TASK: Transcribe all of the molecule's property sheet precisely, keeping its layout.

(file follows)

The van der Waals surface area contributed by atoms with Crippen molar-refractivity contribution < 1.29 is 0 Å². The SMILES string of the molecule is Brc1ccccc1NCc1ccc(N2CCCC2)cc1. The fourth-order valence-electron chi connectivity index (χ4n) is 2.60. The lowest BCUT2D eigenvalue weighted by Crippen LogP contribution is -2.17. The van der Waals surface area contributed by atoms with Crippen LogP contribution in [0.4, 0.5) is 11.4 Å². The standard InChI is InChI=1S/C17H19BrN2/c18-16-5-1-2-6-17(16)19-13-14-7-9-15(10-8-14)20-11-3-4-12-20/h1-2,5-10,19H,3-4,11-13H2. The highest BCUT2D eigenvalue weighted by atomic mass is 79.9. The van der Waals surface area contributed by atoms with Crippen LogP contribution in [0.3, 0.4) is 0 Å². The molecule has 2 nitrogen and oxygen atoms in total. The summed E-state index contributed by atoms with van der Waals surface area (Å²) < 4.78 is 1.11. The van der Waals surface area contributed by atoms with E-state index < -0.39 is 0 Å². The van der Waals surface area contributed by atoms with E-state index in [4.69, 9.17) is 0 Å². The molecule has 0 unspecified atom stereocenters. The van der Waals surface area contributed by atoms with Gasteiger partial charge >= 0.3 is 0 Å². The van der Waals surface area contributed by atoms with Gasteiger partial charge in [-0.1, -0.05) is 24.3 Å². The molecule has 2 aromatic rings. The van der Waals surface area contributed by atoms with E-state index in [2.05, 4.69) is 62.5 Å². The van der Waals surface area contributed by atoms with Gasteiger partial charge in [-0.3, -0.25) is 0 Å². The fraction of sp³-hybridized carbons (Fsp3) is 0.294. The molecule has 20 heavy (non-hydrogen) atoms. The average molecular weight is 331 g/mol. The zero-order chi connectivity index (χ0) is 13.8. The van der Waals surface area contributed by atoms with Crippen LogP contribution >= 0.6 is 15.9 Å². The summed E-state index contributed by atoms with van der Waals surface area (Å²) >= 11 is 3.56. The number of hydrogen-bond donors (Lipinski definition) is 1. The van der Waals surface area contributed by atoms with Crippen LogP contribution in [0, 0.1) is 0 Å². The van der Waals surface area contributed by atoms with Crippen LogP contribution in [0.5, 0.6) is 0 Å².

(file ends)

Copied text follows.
The van der Waals surface area contributed by atoms with Crippen molar-refractivity contribution < 1.29 is 0 Å². The SMILES string of the molecule is Brc1ccccc1NCc1ccc(N2CCCC2)cc1. The fourth-order valence-electron chi connectivity index (χ4n) is 2.60. The lowest BCUT2D eigenvalue weighted by Crippen LogP contribution is -2.17. The van der Waals surface area contributed by atoms with Crippen LogP contribution in [0.4, 0.5) is 11.4 Å². The standard InChI is InChI=1S/C17H19BrN2/c18-16-5-1-2-6-17(16)19-13-14-7-9-15(10-8-14)20-11-3-4-12-20/h1-2,5-10,19H,3-4,11-13H2. The highest BCUT2D eigenvalue weighted by atomic mass is 79.9. The van der Waals surface area contributed by atoms with Crippen LogP contribution in [0.3, 0.4) is 0 Å². The molecule has 2 nitrogen and oxygen atoms in total. The summed E-state index contributed by atoms with van der Waals surface area (Å²) < 4.78 is 1.11. The van der Waals surface area contributed by atoms with E-state index < -0.39 is 0 Å². The van der Waals surface area contributed by atoms with E-state index in [4.69, 9.17) is 0 Å². The molecule has 0 unspecified atom stereocenters. The van der Waals surface area contributed by atoms with Gasteiger partial charge >= 0.3 is 0 Å². The van der Waals surface area contributed by atoms with Gasteiger partial charge in [-0.1, -0.05) is 24.3 Å². The molecule has 2 aromatic rings. The van der Waals surface area contributed by atoms with E-state index in [2.05, 4.69) is 62.5 Å². The van der Waals surface area contributed by atoms with Gasteiger partial charge in [-0.3, -0.25) is 0 Å². The fraction of sp³-hybridized carbons (Fsp3) is 0.294. The molecule has 20 heavy (non-hydrogen) atoms. The average molecular weight is 331 g/mol. The zero-order chi connectivity index (χ0) is 13.8. The van der Waals surface area contributed by atoms with Crippen LogP contribution >= 0.6 is 15.9 Å². The summed E-state index contributed by atoms with van der Waals surface area (Å²) >= 11 is 3.56. The number of hydrogen-bond donors (Lipinski definition) is 1. The van der Waals surface area contributed by atoms with Crippen LogP contribution in [0, 0.1) is 0 Å². The van der Waals surface area contributed by atoms with Crippen LogP contribution in [0.5, 0.6) is 0 Å².